Treating Digestive Disorders: The Rising Role of Medical Marijuana
Whether cannabis is welcomed, viewed with suspicion or banned outright depending on the jurisdiction that you live in, the body has a mechanism in place to produce its own natural cannabinoid chemicals. The endocannabinoid system, as it is termed, is responsible for various emotion-related responses, as well as functions related to stress response, memory and digestive function.
The THC and CBD cannabinoids present in marijuana are closely enough related to the body’s own cannabinoids and chemical structure to activate the endocannabinoid system. The effect can be of use in the treatment of certain digestive disorders.
Evidence available for the medical uses of marijuana is limited at this time because of the laws in place that restrict the availability of the substance. It can be hard for researchers to obtain samples for study. A small body of research is beginning to emerge, however. The evidence on hand does suggest that marijuana has a role to play in the treatment of medical conditions.
When tested on rodents, the THC and CBD cannabinoids in marijuana were found to be far more effective than sulphasalazine, a well-established drug often prescribed in the treatment of colitis, a common variant of the inflammatory bowel disease. While THC was found to be reasonably effective on its own, and CBD was found to be only partially effective, in combination, the two were found to be the most effective of any known treatment.
In another animal study, it was found that CBD was effective as a way to prevent the occurrence of colitis. CBD is most effective as a preventative against pathogenic colitis. Exposure to CBD as a way to modulate the functioning of intestinal enteric glial cells has been found to be effective. These cells are tasked with the function of defending the intestinal tract against pathogens, a function they perform through the production of inflammation-inducing proteins. Exposure to CBD is able to lower the intensity of the defense response, an action that maintains protein production at sufficient levels to enable protection of the intestinal tract while preventing inflammation.
Crohn’s disease is a different variant of the inflammatory bowel disease. In a study conducted in Israel on 30 subjects suffering from Crohn’s disease, there was complete agreement that improvements were seen. The impact of medical marijuana and herbal vaporizers usage was seen as positive. Nine of the patients reported a slight improvement in the condition, and the other 21 reported significant improvement. All of them reported needing to use fewer of their medications when using marijuana. In some cases, patients reported going off their prescriptions altogether.
The study was more anecdotal than rigorous. Results depended on a personal recollection by patients. There were no independent tests done on the results. Another study performed in Israel, however, was far more rigorous. The placebo-controlled study offered results that were far more reliable. Subjects who used marijuana reported improvements at ten times the rate of those who used the placebo.
Irritable bowel syndrome
Irritable bowel syndrome is a gastrointestinal disorder marked by symptoms such as diarrhea, pain and rectal bleeding. Researchers have long suspected a connection between IBS and certain mental disorders such as anxiety and depression. There is some evidence to suggest that both IBS and these psychiatric disorders are caused by disruptions to the body’s microbiome — the ecosystem of microorganisms that live both in the digestive tract and elsewhere in the body.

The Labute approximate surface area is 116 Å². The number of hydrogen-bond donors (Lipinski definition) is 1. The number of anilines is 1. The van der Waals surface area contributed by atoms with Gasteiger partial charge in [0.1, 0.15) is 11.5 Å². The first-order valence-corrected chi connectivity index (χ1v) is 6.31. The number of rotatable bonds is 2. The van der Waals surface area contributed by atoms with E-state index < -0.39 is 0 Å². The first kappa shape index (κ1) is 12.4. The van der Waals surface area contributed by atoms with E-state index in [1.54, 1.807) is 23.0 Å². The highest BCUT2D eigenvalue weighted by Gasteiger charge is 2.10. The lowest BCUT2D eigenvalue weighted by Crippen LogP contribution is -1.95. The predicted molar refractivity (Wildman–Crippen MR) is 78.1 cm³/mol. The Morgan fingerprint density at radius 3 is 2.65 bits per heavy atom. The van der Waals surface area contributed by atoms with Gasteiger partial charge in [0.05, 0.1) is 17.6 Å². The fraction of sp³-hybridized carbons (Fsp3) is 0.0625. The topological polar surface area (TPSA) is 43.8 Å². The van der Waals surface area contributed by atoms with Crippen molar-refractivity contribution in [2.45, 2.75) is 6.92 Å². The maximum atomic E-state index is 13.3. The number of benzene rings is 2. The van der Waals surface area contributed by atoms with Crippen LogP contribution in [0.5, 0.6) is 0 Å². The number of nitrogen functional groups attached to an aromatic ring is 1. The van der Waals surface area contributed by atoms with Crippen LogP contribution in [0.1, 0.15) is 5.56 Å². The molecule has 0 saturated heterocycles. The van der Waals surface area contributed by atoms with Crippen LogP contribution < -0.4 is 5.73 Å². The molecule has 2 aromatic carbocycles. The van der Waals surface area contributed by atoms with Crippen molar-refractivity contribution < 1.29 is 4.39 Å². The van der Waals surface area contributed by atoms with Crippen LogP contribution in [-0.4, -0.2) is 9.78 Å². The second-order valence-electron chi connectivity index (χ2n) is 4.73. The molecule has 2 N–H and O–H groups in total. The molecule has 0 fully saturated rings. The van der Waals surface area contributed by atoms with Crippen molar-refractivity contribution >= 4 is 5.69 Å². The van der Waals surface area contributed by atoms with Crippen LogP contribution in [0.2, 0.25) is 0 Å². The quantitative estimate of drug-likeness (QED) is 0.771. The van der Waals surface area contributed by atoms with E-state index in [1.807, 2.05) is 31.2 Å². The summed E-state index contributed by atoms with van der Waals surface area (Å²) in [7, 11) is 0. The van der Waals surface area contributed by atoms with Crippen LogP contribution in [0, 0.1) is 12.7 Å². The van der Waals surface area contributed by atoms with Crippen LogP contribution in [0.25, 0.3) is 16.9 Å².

Research done in the year 2008 suggests that both issues are traceable to an endocannabinoid deficiency in the body. Studies have shown that marijuana is able to directly address a number of symptoms associated with IBS. Hypermotility, a condition seen in IBS that has food moving too quickly through the gut, is effectively treated with marijuana. Use of marijuana suits inflammation of the intestinal lining, as well.
While marijuana is no cure for IBS, it offers excellent symptomatic relief.
Celiac disease is an autoimmune disorder that is set off as a response to the presence of gluten in the diet. To persons suffering from celiac disease, a diet that contains the gluten protein can cause damage to the villi in the intestinal lining, a condition that results in an inability to absorb nutrients.
A study in 2013 found that marijuana use offered encouraging results in the treatment of this disease. Marijuana was seen to be able to target the CB 1 and CB 2 receptors in the digestive tract, bringing relief to celiac patients.
It’s important to proceed with caution
As encouraging as the idea is that marijuana can help with chronic, painful conditions of the digestive tract, it’s important to remember that studies in this area are in their preliminary stage. Evidence exists pointing to the ability of marijuana to induce psychoses, anxiety, and paranoia. Addiction and a drop in IQ are possible, as well. Proceeding in consultation with a qualified doctor can help.
John Bailey is the Content Manager for Davinci Vaporizer. John brings a wealth of knowledge in many facets of marketing and branding experience to the industry. John loves health and fitness, Doctor Who, dark scotch, hiking, and photography. Contact him at (512) 954-4630 or email [email protected]